Portland Mayor Michael Brennan’s plan to create a citywide minimum wage is both constitutional and a cause for concern, according to a memo from the city’s top attorney.

Corporation Counsel Danielle West-Chuhta wrote that the city has legal authority to create its own minimum wage that is higher than the state and federal minimums of $7.50 and $7.25 an hour, respectively, under the home-rule clause in the Maine Constitution.

But West-Chuhta expressed other legal and practical concerns, including enforcement.

“Overall, a local minimum wage ordinance would seem to pass muster under all of the legal tests described above,” she wrote. “With that said, I am still concerned that this issue has not yet been litigated in Maine, and that future enforcement may prove to be difficult.”

Gov. Paul LePage, who opposes an increase in the state’s minimum wage, said Oct. 8 during a gubernatorial debate sponsored by the Portland Regional Chamber of Commerce that a citywide minimum wage would be unconstitutional.

“Portland should read the Maine Constitution. They can’t do what they’re thinking they’re going to do. I’ve already checked it,” LePage said.

Several council actions in recent years have landed the city in court, often on the losing end.

But Brennan said he is “very confident” the city has the legal right to set its own minimum wage.

“Obviously, there are a number of things we’ve chosen to do in the city of Portland, regardless of the advice we’ve received from the governor, and I think we’ll continue to do that,” Brennan said.

West-Chuhta’s legal opinion is outlined in a 12-page memo to the City Council’s Finance Committee, which took up the proposal Thursday. The committee will not act on the proposal until Dec. 11 because only two of the four committee members were present Thursday night.

Finance Committee Chairman Nicholas Mavodones said legal uncertainty is not enough for him to close his mind to a citywide minimum wage.

“For me, I would need to hear something definitive from legal counsel saying we couldn’t do it before taking it off the table,” Mavodones said.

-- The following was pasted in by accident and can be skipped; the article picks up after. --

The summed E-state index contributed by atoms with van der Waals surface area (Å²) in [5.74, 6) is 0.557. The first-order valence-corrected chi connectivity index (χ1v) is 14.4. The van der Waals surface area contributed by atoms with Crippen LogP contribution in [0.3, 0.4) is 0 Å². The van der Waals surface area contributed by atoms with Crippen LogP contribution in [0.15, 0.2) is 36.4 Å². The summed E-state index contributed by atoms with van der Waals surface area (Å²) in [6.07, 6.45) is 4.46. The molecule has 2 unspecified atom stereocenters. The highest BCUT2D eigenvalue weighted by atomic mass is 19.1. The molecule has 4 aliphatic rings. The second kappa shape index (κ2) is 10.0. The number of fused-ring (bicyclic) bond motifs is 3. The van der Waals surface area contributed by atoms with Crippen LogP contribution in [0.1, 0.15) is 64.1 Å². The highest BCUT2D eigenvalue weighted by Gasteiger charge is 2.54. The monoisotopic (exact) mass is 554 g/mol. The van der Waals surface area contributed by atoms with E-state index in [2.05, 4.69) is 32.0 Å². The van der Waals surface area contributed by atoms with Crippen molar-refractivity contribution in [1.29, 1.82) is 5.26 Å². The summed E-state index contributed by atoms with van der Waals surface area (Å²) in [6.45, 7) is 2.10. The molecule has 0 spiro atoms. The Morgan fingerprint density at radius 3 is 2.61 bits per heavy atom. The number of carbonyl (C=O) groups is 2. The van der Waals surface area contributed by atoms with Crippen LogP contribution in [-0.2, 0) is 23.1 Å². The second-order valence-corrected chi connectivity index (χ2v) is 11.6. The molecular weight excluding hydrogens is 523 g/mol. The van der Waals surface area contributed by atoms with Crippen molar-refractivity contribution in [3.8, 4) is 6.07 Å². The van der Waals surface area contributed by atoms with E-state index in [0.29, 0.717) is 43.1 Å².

Raising the minimum wage was central this fall to Democratic campaigns throughout the country, and polling suggests the issue enjoys the support of most Americans.

Brennan is seeking to increase the city’s minimum wage in several steps, beginning with a jump from $7.50 to $9.50 an hour next year. That would be followed by an increase to $10.10 an hour in 2016, and then to $10.68 an hour in 2017. The wage level would then rise annually through cost-of-living adjustments.

Brennan had hoped the new wage would take effect in January, but it is not likely to until July, if approved.

Legal conflicts over municipal minimum wages have occurred elsewhere in the U.S., according to a report from the Mayor’s Minimum Wage Advisory Committee.

The report said a minimum wage in New York City was struck down in 1964 because of a specific provision in the state constitution. A minimum wage in Baltimore, Maryland, was struck down in the late 1960s, but that ruling was overturned by an appellate court, a decision used more recently to uphold a minimum wage challenge in Santa Fe, New Mexico, the report said.

Ten municipalities have adopted minimum wages in 2014, according to the National Employment Law Project, a New York-based nonprofit advocacy group.

“More and more cities are adopting these minimum wages,” said the group’s general counsel, Paul Sonn. “In most states, the state minimum wage is a floor, not a ceiling.”

Portland’s attorney, West-Chuhta, said there is a conflict between the Maine Constitution, which limits home rule authority, and a statute enacted by the Legislature that expands home rule. She noted that the Maine Supreme Judicial Court has recognized the statute. Portland’s wage would not “frustrate” the intent of the state law, which ensures that people make at least $7.50 an hour, she said.

Among the council actions that have been challenged in court in recent years was an ordinance banning loitering and panhandling in street medians. The ban was overturned by a federal court. An ordinance creating a free-speech buffer zone at an abortion clinic was effectively nullified when the U.S. Supreme Court struck down a similar law in Massachusetts, and the city is still being sued by anti-abortion protesters, who are seeking damages for the period of time their free speech rights were violated. The city also lost a series of court challenges to block a citizens petition to increase protections for city parks, which ultimately passed this past summer in a citywide referendum.

Meanwhile, the city is party to a lawsuit against the state over providing General Assistance to undocumented immigrants. LePage has threatened to withhold all General Assistance payments to communities that continue to provide aid to undocumented immigrants, which in Portland is roughly $9 million a year.

West-Chuta said minimum wage laws have been challenged under the contract, equal protection, due process and takings clauses of the Maine Constitution, and the latter three have not been successful.

On the fourth one, she said an argument could be made that a municipal minimum wage impairs a contract between an employer and employees. In the unlikely event that argument prevails, she said the wage could still be upheld for a “significant and legitimate public purpose.” Like the state’s minimum wage, Portland’s wage would seek to help residents afford adequate housing and health care, she said.

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Correction: This story was revised at 10:03 a.m., Nov. 24, 2014, to reflect that the Portland City Council’s Finance Committee will act on the mayor’s minimum wage proposal at its Dec. 11 meeting. A previous version of this story had an incorrect date.